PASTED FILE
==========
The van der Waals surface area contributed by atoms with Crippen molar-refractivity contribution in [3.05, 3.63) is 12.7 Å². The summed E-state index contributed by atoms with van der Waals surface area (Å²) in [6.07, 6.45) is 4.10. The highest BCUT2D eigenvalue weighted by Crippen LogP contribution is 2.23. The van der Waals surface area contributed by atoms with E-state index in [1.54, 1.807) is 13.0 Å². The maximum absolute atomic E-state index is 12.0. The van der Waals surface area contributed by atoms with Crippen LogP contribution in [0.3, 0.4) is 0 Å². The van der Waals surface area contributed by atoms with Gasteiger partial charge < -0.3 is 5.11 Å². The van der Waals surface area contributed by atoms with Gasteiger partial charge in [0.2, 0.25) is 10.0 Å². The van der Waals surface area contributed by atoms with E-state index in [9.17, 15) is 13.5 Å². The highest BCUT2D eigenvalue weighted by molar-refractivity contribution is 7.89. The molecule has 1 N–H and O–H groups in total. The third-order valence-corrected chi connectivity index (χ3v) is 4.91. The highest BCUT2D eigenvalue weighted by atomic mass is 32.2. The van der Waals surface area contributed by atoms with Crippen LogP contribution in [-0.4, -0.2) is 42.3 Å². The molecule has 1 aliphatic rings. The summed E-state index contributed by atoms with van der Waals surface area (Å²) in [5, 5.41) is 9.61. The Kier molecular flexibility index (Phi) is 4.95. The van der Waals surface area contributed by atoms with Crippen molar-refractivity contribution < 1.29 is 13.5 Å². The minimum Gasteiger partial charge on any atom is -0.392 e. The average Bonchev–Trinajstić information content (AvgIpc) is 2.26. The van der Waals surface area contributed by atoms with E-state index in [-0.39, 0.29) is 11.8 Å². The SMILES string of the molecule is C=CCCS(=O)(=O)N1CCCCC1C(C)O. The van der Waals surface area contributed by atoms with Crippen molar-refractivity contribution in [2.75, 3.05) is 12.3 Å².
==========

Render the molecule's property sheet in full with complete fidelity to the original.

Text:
The van der Waals surface area contributed by atoms with Crippen molar-refractivity contribution in [3.05, 3.63) is 12.7 Å². The summed E-state index contributed by atoms with van der Waals surface area (Å²) in [6.07, 6.45) is 4.10. The highest BCUT2D eigenvalue weighted by Crippen LogP contribution is 2.23. The van der Waals surface area contributed by atoms with E-state index in [1.54, 1.807) is 13.0 Å². The maximum absolute atomic E-state index is 12.0. The van der Waals surface area contributed by atoms with Crippen LogP contribution in [0.3, 0.4) is 0 Å². The van der Waals surface area contributed by atoms with Gasteiger partial charge < -0.3 is 5.11 Å². The van der Waals surface area contributed by atoms with Gasteiger partial charge in [0.2, 0.25) is 10.0 Å². The van der Waals surface area contributed by atoms with E-state index in [9.17, 15) is 13.5 Å². The highest BCUT2D eigenvalue weighted by molar-refractivity contribution is 7.89. The molecule has 1 N–H and O–H groups in total. The third-order valence-corrected chi connectivity index (χ3v) is 4.91. The highest BCUT2D eigenvalue weighted by atomic mass is 32.2. The van der Waals surface area contributed by atoms with Crippen LogP contribution in [-0.4, -0.2) is 42.3 Å². The molecule has 1 aliphatic rings. The summed E-state index contributed by atoms with van der Waals surface area (Å²) in [5, 5.41) is 9.61. The Kier molecular flexibility index (Phi) is 4.95. The van der Waals surface area contributed by atoms with Crippen molar-refractivity contribution < 1.29 is 13.5 Å². The minimum Gasteiger partial charge on any atom is -0.392 e. The average Bonchev–Trinajstić information content (AvgIpc) is 2.26. The van der Waals surface area contributed by atoms with E-state index in [-0.39, 0.29) is 11.8 Å². The SMILES string of the molecule is C=CCCS(=O)(=O)N1CCCCC1C(C)O. The van der Waals surface area contributed by atoms with Crippen molar-refractivity contribution in [2.75, 3.05) is 12.3 Å².